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IN answer to the reveries and spe

culations which I sent to him respecting this subject, Ludloe informed me, that they had led his mind into a new sphere of meditation. He had long and deeply considered in what way he might essentially promote my happiness. He had entertained a faint hope that I would one day be qualified for a station like that to which he himself had been advanced. This post required an elevation and stability of views which human beings seldom reach, and which could be attained by me only by a long series of heroic labours. Hitherto every new stage in my intellectual progress had added vigour to his hopes, and he cherished a stronger belief than formerly that my career would terminate auspiciously. This, however, was necessarily distant. Many preliminaries must first be settled; many arduous accomplishments be first obtained;

and my virtue be subjected to severe trials. At present it was not in his power to be more explicit; but if my reflections suggested no better plan, he advised me to settle my affairs in Spain, and return to him immediately. My knowledge of this country would be of the highest use, on the supposition of my ultimately arriving at the honours to which he had alluded; and some of these preparatory measures could be taken only with his assistance, and in his company.

This intimation was eagerly obeyed, and, in a short time, I arrived at Dublin. Meanwhile my mind had copious occupation in commenting on my friend's letter. This scheme, whatever it was, seemed to be suggested by my mention of a plan of colonization, and my preference of that mode of producing extensive and permanent effects on the condition of mankind. It was easy there

fore to conjecture that this mode had been pursued under some mysterious modifications and conditions.

It had always excited my wonder that so obvious an expedient had been overlooked. The globe which we inhabit was very imperfectly known. The regions and nations unexplored, it was reasonable to be lieve, surpassed in extent, and perhaps in populousness, those with which we were familiar. The order of Jesuits had furnished an example of all the errors and excellencies of such a scheme. Their plan was founded on erroneous notions of religion and policy, and they had absurdly chosen a scene* within reach of the injustice and ambition of an European tyrant.

It was wise and easy to profit by their example. Resting on the two props of fidelity and zeal, an association might exist for ages in the heart of Europe, whose influence might be felt, and might be boundless, in some region of the southern hemisphere; and by whom a moral and political structure might be raised, the growth of pure wisdom, and totally unlike those fragments of Roman and Gothic barbarism, which cover the face of what are called the civilized nations. The belief now rose in my mind that some such scheme had actually been prosecuted, and that Ludloe was a coadjutor. On this supposition, the caution with which he approached to his point, the arduous probation which a candidate for a part on this stage must undergo, and the rigours of that test by which his fortitude and virtue must be tried, were easily explained. I was too deeply imbued with veneration for the effects of such schemes, and too sanguine in my confidence in the rectitude of Ludloe, to refuse my concurrence in any scheme by which my qualifications might at length be raised to a due point.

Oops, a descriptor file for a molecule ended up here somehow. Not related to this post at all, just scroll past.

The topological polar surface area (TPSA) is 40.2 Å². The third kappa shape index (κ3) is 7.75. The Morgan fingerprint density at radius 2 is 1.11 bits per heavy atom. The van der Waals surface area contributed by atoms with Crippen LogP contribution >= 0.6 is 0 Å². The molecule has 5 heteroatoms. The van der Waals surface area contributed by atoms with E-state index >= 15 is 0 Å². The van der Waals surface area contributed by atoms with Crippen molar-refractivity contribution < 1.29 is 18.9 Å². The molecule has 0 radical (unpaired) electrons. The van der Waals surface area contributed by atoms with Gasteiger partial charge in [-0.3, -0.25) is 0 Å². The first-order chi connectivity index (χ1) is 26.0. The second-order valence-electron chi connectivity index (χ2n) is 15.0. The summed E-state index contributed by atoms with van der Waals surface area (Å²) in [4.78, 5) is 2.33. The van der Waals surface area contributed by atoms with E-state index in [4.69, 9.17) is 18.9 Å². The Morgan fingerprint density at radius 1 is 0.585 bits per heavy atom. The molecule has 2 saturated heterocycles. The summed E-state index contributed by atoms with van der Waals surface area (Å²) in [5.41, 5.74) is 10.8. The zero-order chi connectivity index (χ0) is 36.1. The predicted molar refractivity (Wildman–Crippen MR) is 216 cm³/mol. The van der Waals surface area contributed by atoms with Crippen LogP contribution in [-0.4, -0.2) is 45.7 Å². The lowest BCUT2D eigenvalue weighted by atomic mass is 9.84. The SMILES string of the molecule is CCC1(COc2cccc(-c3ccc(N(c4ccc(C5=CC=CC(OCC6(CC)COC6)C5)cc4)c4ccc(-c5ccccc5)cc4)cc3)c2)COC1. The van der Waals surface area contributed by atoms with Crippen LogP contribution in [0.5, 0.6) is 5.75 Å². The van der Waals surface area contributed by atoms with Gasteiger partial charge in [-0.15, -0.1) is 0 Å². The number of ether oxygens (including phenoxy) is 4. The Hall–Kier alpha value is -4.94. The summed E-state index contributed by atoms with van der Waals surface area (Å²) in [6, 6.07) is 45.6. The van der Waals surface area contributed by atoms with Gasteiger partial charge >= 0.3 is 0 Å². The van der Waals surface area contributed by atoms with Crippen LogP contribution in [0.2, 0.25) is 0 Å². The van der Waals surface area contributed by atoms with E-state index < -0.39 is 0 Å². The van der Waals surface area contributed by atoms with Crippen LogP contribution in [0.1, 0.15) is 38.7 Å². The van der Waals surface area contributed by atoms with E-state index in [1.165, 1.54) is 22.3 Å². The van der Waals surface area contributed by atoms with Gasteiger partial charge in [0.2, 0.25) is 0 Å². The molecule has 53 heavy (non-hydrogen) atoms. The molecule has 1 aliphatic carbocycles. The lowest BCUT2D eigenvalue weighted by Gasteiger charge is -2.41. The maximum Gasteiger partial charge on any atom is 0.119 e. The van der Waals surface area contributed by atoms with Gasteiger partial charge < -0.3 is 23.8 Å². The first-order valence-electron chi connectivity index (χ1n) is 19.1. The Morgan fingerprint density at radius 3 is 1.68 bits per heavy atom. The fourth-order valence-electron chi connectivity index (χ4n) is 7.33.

Our interview was frank and affectionate. I found him situated just as formerly. His aspect, manners, and deportment were the same. I

* Paraguay.

entered once more on my former mode of life, but our intercourse became more frequent. We constantly breakfasted together, and our conversation was usually prolonged through half the morning.

For a time our topics were general. I thought proper to leave to him the introduction of more interesting themes: this, however, he betrayed no inclination to do. His reserve excited some surprise, and I began to suspect that whatever design he had formed with regard to me, had been laid aside. To ascertain this question, I ventured, at length, to recall his attention to the subject of his last letter, and to enquire whether subsequent reflection had made any change in his views.

He said that his views were too momentous to be hastily taken up, or hastily dismissed; the station, my attainment of which depended wholly on myself, was high above vulgar heads, and was to be gained by years of solicitude and labour. This, at least, was true with regard to minds ordinarily constituted; I, perhaps, deserved to be regarded as an exception, and might be able to accomplish in a few months that for which others were obliged to toil during half their lives.

Man, continued he, is the slave of habit. Convince him to-day that his duty leads straight forward: he shall advance, but at every step his belief shall fade; habit will resume its empire, and to-morrow he shall turn back, or betake himself to oblique paths.

We know not our strength till it be tried. Virtue, till confirmed by habit, is a dream. You are a man imbued by errors, and vincible by slight temptations. Deep enquiries must bestow light on your opinions, and the habit of encountering and vanquishing temptation must inspire you with fortitude. Till this be done, you are unqualified for that post, in which you will be invested with divine attributes, and prescribe the condition of a large portion of mankind.

Confide not in the firmness of

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